• a specialist nurse
    • a physiotherapist
    • an occupational therapist
    • a podiatrist (foot care)
    • an ophthalmologist (eye specialist)
    • a surgeon (joint replacement).

You may also be referred for specialist tests and imagery, which may include when appropriate x-rays, magnetic resonance imaging (MRI), ultrasound etc.

  • Depending on your individual circumstances you may be offered some of the following different types of treatments:
    • Topical analgesic creams for the treatment of mild to moderate pain caused by arthritis.
    • Topical medications for skin psoriasis such as vitamin D derivatives, although they may help the skin, have not been shown to benefit joints.
    • NSAIDs (non-steroidal anti-inflammatory drugs) work by blocking the production of some of the body’s chemicals that cause inflammation and pain.
    • DMARDs (disease-modifying anti-rheumatic drugs) are often prescribed in addition to NSAIDs to help slow down the biological processes that cause the persistent inflammation.
    • Corticosteroids as joint injections can be very effective, although these do not work equally well in  all individuals. They are safe when used in moderation and with precision.
    • Biologics (such as anti-TNF drugs) are a newer group of drugs that may be offered if you do not respond effectively to other DMARDs. They act by mimicking the effects of substances naturally made in the human immune system.
    • Medical advice is vital about medications that can control inflammation and joint damage.
    • A severely inflamed joint should be treated with a period of rest followed by exercise (under medical supervision). Physiotherapy of joints and muscles which have stiffened can help prevent loss of movement. See  Physiotherapy & Exercise: Psoriatic Arthritis.

Remember: All treatments may have unwanted side effects or require special precautions (eg during pregnancy). Always make sure you have all the information before embarking on any course of therapy; this includes reading the Patient Information Leaflets (PIL) provided with your medicines.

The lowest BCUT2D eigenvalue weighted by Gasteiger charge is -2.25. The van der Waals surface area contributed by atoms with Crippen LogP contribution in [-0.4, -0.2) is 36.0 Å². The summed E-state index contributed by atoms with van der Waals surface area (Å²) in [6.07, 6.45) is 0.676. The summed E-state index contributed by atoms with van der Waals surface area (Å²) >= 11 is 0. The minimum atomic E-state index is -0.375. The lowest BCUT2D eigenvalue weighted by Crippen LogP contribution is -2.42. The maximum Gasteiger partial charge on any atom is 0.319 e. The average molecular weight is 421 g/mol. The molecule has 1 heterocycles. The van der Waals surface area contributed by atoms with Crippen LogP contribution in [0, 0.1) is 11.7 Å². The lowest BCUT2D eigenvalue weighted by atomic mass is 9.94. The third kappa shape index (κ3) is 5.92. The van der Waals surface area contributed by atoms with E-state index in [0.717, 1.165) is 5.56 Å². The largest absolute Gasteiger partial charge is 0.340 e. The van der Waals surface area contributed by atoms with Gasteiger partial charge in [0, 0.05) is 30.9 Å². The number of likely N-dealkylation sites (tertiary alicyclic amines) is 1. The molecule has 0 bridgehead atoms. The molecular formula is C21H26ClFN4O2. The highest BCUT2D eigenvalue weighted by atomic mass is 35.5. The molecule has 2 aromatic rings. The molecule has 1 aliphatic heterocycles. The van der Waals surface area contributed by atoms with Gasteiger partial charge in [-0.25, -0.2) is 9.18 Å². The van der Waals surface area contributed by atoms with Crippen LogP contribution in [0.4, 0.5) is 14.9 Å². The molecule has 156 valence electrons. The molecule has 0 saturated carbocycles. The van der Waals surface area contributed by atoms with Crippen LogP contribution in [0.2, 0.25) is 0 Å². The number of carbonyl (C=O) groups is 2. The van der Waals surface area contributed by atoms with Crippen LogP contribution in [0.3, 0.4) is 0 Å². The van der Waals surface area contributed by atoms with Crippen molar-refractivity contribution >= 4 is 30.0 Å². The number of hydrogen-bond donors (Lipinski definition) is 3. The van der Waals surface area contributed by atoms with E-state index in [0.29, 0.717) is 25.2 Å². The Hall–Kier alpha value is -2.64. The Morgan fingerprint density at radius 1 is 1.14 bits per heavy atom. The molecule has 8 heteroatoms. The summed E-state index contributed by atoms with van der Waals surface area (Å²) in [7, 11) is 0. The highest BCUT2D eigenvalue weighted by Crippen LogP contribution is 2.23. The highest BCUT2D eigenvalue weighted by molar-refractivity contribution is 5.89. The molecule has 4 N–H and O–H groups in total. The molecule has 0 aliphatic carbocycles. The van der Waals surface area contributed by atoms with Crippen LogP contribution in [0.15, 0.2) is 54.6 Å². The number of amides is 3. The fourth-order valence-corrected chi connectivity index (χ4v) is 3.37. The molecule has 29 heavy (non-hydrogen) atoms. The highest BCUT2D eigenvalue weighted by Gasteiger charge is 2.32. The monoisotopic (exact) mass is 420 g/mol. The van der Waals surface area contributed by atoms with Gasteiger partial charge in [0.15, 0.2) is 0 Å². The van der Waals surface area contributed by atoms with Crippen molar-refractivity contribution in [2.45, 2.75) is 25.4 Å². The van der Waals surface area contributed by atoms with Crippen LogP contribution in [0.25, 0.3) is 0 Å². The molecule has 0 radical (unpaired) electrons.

Does diet make a difference?

  • No particular diet has shown to be uniformly effective; some people with psoriatic arthritis have found cutting down on saturated fats helps and may reduce the doses needed of other treatments, though research has not confirmed this.
  • Dietary supplements such as evening primrose oil and certain fish oils may have a variable effect too, but are safe and have other health benefits, but beneficial effects have not been proven in research.
  • Following guidelines about healthy lifestyle, keeping weight down and moderating intake of alcohol are all generally accepted as beneficial regardless of having psoriasis or psoriatic arthritis.

Remember: many so-called cures for arthritis are not proven by clinical trials to be of use and may be driven by profit to those advocating them.

Does climate make a difference?

  • Ultraviolet light helps psoriasis in some cases, otherwise climatic conditions such as the weather have a minor role to play; those whose skin and joints wax and wane together are usually better in summer than winter.

Does the severity of skin or nail psoriasis matter?

  • In 80% of individuals with psoriatic arthritis, nail changes are found compared with only 40% in those with psoriasis alone.
  • Nail changes include pitting and discolouration of the nail due to abnormalities in the growth of tissue in the nail bed.
  • The risk of developing psoriatic arthritis is greater in individuals with severe psoriasis, yet severe psoriatic arthritis may occur with minimal skin disease.

Do we know what causes psoriatic arthritis?

  • The cause of psoriatic arthritis is the subject of much research.
  • You cannot catch psoriatic arthritis or psoriasis from someone else. Therefore they are not contagious.
  • The cause of psoriatic arthritis is not proven but experts believe it to be a combination of genetic, immunological and environmental factors. 40% of people with psoriasis or psoriatic arthritis have a firstdegree relative with the condition. This means you have a higher chance of developing psoriasis or psoriatic arthritis if you have a relative who has the condition. Some experts believe infections such as streptococcal infections may provoke the psoriatic arthritis though this is not proven.
  • Trauma and stress may be contributing factors, although not proven.
  • The genetic make-up of an individual is likely to determine the risk of developing psoriasis and psoriatic arthritis and probably influence the severity.
  • There are certain genetic markers linked to the immune system which are now being used to predict the severity of psoriatic arthritis.
  • Much more is known about the mechanisms that lead to inflammation in other conditions and it is likely advances in science will lead to much more effective treatments with fewer side effects.

This article is adapted from the What is Psoriatic Arthritis? leaflet. 

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Further information:

Always consult your doctor or healthcare provider.